Chances are, you'll have a better time with Re:Zero than I did. Many anime fans aren't looking for anything especially profound or complex in their entertainment, and I do not say that to be arrogant or dismissive. It is perfectly valid to watch anime for its entertainment value-- I do it as well, and so does just about anyone who is honest with themselves.
But this is a review and not a fan-piece. I am here to share my opinions and to judge the anime with a critical, yet fair eye. Re:Zero has a great deal of issues when viewed under these lenses, and none of them are insignificant. No matter how emotional its copious amounts of death and suffering made you, it would be quite hard to argue there is much more value to Re:Zero than its spectacle. It is a master at manipulating the audience's feelings, and while it succeeds at entertainment and has one special little moment, Re:Zero fails at making the case that it is anything more than lavishly produced, yet cheap theatre.
From my perspective, we are living in a time where well crafted anime with a myriad of originality and detail are unfortunately being released at a frequently declining rate. Because of this, many in the anime community are constantly on the lookout for something new and creative. So naturally, when an anime like Re:Zero kara Hajimeru Isekai Seikatsu airs, a show that boasts morbidly unique twists on the popular but overused fantasy/game world genre, it gains a lot of popularity and is generally well received in the anime community. However just because something is innovative doesn't mean that it is a
good show overall. No, there are other characteristics, such as a detailed plot and a well developed cast, that can elevate a show from being simply different to something great. So is Re:Zero a great anime? I honestly believe that it is.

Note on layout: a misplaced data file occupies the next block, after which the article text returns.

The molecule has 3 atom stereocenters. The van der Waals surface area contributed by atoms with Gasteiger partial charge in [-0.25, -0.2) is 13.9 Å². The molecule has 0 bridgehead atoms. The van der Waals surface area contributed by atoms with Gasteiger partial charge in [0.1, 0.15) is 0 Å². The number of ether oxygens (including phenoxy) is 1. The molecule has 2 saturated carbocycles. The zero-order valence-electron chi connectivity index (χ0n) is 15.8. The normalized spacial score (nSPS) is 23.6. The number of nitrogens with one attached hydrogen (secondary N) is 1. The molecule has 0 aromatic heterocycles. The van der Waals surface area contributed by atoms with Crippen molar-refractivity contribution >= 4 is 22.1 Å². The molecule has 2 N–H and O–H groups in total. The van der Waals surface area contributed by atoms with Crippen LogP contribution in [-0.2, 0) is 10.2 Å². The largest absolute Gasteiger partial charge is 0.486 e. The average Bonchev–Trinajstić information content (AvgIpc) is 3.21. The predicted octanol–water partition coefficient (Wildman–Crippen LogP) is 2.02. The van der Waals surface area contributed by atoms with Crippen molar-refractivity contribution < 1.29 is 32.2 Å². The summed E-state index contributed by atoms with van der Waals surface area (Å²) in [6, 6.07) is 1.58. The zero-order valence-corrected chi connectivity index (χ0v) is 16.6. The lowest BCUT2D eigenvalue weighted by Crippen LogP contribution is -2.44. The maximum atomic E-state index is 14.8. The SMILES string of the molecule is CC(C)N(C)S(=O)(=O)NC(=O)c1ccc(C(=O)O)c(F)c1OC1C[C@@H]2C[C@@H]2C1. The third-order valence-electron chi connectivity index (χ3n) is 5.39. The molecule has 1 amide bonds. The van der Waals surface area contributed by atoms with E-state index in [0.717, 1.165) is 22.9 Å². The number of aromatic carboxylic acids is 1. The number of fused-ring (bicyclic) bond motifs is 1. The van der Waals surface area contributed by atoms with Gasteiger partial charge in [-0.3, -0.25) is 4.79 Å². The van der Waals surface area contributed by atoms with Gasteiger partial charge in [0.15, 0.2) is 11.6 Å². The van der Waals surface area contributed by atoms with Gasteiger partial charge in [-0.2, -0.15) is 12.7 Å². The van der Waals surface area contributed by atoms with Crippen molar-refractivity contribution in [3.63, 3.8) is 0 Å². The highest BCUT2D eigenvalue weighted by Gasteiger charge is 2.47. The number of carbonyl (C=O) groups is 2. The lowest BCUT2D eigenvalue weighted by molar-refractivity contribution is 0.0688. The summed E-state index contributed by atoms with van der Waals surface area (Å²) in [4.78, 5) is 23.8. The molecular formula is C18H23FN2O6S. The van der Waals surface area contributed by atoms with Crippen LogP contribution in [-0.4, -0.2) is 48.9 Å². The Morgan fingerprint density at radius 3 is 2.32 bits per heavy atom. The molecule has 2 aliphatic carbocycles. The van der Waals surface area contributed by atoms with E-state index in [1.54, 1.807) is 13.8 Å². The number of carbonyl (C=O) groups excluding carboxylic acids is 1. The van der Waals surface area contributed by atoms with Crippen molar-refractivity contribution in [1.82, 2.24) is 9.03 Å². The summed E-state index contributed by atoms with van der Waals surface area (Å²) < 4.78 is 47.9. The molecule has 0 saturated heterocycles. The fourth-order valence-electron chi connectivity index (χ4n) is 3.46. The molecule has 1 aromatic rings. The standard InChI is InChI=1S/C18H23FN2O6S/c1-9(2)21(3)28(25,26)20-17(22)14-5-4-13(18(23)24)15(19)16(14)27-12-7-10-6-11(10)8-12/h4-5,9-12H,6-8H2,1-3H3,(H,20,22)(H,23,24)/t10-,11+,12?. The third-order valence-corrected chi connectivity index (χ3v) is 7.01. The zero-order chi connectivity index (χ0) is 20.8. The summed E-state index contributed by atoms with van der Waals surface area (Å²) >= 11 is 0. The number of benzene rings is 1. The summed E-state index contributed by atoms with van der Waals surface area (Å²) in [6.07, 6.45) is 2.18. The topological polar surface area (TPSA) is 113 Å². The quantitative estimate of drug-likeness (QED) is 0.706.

And not just because there's a totally badass adorable maid in it who fulfills the desires of every man's heart (besides the romantically challenged main character who blatantly rejects her feelings for him. What a heartless monster).
I never thought that any anime would be able to effectively combine dark psychological elements with an upbeat fantasy setting. However the genius behind Re:Zero, Tappei Nagatsuki, was able to expertly mix the two seemingly incompatible genres together, and the results are quite impressive. The show begins with our protagonist Natsuki Subaru getting suddenly transported to a fantasy world after leaving a convenience store. Being an otaku who has probably dreamed about something like this happening to him for years, Subaru is naturally excited to be in this new world. However, to his dismay, Subaru quickly learns that he doesn't have any special abilities or powers. Or so he thinks...anyway, he encounters the beautiful half elf Emilia when she saves him from a group of thugs. Thus the two of them start their adventure. This beginning seems quite clichéd, however everything changes dramatically when Subaru soon finds himself dead.
Well, that was unexpected. The protagonist dies before the first episode even ends? Really? Well we soon learn that Subaru actually does possess a magical ability, called return from death. However this power only works when Subaru dies. When this skill activates, Subaru essentially travels back in time to a certain checkpoint to relive that part of his life in order to change it to a future in which he successfully completes a certain objective and lives. Being a fan of shows involving time traveling, I was excited to see where Nagatsuki was going with this, and I wasn't disappointed with the result.
I was initially worried that Re:Zero would end up getting boring with the protagonist constantly failing and traveling back in time to relive the exact same scenarios over and over again. However with each new life, the progression of the story alters, sometimes dramatically, and many new elements are revealed to Subaru which were previously unknown that help him to solve the problems he faces and move on. This kept the anime fresh and exciting since something different happened with each life. Also, with every passing arc, Subaru's situation seemed to become substantially more dire, which lead to an increased intensity in the anime that kept me constantly entertained.